Sunday, May 6, 2012

Era of Facebook

     In the era of Facebook, Twitter, and the like we are bombarded by a constant shelling of information that is entirely irrelevant to us. However, we accept these pieces of information as comfort and have trained ourselves to think we have had a social interaction, when in fact none has occurred. Every time you read a person’s status you are immediately updated on their life and are then less likely to go out of your way to talk to them. You feel satisfied that you know what is going on in Friend X’s life even though they may have no idea that you know. These status updates tricks our minds into believing we have had a social interaction which lets us slip further and further away from those around us. The conversations we end up holding with these people are largely superficial and can be classified as “small talk.” We have given it this name because it is an insignificant form of communication.

get off your phones! then you may see the joy in the ones socializing around you

     All of our communication these days is instant. We can reach almost anyone around us at almost any time of day. I know I have been guilty for being attached to my phone and my Facebook and checking them literally hundreds times a day. Yet, very rarely does it occur when I sit down and have a meaningful conversation with someone or write a well thought out letter to a friend. With texting and instant messaging, we can communicate so quickly that there is hardly ever a thought process behind what we say.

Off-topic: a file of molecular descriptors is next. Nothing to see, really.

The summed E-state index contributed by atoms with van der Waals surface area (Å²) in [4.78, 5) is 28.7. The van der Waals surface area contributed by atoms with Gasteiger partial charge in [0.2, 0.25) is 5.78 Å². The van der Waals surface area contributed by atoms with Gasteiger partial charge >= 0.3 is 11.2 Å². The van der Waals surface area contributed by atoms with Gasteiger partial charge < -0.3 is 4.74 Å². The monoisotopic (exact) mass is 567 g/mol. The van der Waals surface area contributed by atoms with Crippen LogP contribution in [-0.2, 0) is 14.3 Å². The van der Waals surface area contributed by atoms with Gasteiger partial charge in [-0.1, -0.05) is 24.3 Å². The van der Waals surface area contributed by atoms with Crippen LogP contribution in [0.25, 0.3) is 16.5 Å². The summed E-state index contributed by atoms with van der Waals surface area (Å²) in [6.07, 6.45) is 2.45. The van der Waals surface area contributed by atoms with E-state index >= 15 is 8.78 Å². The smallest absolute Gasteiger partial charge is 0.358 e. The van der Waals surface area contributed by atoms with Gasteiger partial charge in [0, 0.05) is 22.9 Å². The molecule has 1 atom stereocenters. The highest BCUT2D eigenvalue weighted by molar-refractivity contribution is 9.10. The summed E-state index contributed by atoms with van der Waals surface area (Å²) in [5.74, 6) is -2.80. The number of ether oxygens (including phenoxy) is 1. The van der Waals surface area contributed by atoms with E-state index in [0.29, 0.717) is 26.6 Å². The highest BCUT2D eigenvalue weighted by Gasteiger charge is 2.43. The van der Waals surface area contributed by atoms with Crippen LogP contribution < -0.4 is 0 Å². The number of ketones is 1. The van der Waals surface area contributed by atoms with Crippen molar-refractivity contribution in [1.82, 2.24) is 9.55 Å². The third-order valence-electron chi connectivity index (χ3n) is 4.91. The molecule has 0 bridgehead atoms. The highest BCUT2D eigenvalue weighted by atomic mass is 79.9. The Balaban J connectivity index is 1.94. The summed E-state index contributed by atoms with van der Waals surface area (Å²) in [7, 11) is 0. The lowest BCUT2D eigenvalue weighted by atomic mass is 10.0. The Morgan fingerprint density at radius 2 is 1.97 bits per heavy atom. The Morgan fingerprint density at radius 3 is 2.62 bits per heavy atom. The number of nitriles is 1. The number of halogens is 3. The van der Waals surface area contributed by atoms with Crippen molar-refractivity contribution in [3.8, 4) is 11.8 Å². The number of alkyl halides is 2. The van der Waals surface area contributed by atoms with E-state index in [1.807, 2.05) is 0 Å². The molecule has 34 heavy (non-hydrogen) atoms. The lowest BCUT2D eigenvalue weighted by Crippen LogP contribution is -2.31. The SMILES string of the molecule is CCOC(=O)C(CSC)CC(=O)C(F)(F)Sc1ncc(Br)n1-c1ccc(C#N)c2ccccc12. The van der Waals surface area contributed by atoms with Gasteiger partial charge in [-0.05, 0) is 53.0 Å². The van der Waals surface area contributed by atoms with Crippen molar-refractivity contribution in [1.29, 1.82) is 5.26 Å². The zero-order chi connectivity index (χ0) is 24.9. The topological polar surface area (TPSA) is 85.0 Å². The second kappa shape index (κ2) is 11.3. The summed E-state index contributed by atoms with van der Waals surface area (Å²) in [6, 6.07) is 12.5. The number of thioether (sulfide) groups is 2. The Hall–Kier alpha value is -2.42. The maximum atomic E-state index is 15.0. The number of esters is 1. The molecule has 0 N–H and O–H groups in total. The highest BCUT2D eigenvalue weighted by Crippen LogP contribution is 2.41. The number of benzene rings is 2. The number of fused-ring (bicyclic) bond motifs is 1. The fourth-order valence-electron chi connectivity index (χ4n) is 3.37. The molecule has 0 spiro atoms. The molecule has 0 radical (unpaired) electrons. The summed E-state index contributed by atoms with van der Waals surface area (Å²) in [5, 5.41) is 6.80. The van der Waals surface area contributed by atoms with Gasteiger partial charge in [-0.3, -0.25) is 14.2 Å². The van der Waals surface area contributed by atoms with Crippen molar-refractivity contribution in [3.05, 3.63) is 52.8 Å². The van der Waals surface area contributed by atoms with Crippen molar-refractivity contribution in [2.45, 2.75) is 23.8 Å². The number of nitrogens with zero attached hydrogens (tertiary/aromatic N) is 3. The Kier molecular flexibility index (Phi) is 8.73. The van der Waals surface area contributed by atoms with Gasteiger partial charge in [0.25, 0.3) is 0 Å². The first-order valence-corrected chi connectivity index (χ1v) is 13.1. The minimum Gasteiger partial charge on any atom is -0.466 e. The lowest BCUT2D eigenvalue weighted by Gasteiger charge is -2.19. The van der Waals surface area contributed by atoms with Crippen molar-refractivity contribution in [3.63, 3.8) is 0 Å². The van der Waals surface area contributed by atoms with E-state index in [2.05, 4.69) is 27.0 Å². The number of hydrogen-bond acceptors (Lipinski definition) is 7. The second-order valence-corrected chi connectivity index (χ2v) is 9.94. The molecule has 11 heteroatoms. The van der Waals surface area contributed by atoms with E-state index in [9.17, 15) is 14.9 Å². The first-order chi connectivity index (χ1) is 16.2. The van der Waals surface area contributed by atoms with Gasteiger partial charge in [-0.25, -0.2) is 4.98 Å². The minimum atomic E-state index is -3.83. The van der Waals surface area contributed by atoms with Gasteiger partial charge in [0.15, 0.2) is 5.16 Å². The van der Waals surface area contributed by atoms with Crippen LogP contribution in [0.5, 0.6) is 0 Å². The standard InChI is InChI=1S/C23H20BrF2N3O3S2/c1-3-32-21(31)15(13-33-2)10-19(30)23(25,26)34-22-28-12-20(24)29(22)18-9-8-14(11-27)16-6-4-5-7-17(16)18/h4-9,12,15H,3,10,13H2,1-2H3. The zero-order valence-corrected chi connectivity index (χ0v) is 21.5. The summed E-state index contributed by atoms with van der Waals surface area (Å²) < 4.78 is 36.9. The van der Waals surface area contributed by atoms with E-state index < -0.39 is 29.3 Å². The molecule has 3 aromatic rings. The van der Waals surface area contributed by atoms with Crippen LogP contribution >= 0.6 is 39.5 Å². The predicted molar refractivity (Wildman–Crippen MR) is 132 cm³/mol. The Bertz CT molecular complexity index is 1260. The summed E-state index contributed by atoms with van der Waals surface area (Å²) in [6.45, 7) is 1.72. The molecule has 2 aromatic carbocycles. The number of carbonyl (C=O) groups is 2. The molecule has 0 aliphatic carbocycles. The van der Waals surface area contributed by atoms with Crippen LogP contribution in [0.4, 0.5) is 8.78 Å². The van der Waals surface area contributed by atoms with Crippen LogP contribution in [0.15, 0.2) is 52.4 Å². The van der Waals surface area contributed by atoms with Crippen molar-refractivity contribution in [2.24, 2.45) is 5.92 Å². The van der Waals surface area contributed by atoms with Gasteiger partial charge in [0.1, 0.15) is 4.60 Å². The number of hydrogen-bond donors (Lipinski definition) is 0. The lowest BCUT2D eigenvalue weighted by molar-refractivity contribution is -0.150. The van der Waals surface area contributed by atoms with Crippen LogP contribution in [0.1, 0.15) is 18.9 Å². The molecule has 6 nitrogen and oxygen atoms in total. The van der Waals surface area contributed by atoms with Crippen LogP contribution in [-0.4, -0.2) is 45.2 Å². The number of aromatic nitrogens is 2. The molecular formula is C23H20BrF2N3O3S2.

As I type this, it has been slightly over a week since I have logged onto my Facebook. I decided to take this up as an experiment for this blog post, but also to reduce distraction leading up to finals. It has been harder than I thought to stay away from the website as I have found myself going to the home page only to realize that I am unable (and refuse) to login. However, it is refreshing to not be able to check it several times a day. And believe it or not, my life has gone on. I continued to socialize with people and stay up to date with the world around me. Facebook is just an addiction. It is not a necessary part of our lives, but we have tricked ourselves into believing it is so. For if we must use Facebook, then we do not have a problem and can continue to react to the urgency of social media.
    Give up your social media for a week or two (I plan to abstain from Facebook for another week at least) and see how your life changes. If anything it is good to know how reliant you can be on these social media. Will I be giving up Facebook completely? Not any time soon. Facebook is still a very good marketing tool. But as they say, everything in moderation.

Here is a short fact based video about the realities of Facebook. (This is not mine. Go to YouTube to check out the original creator.)

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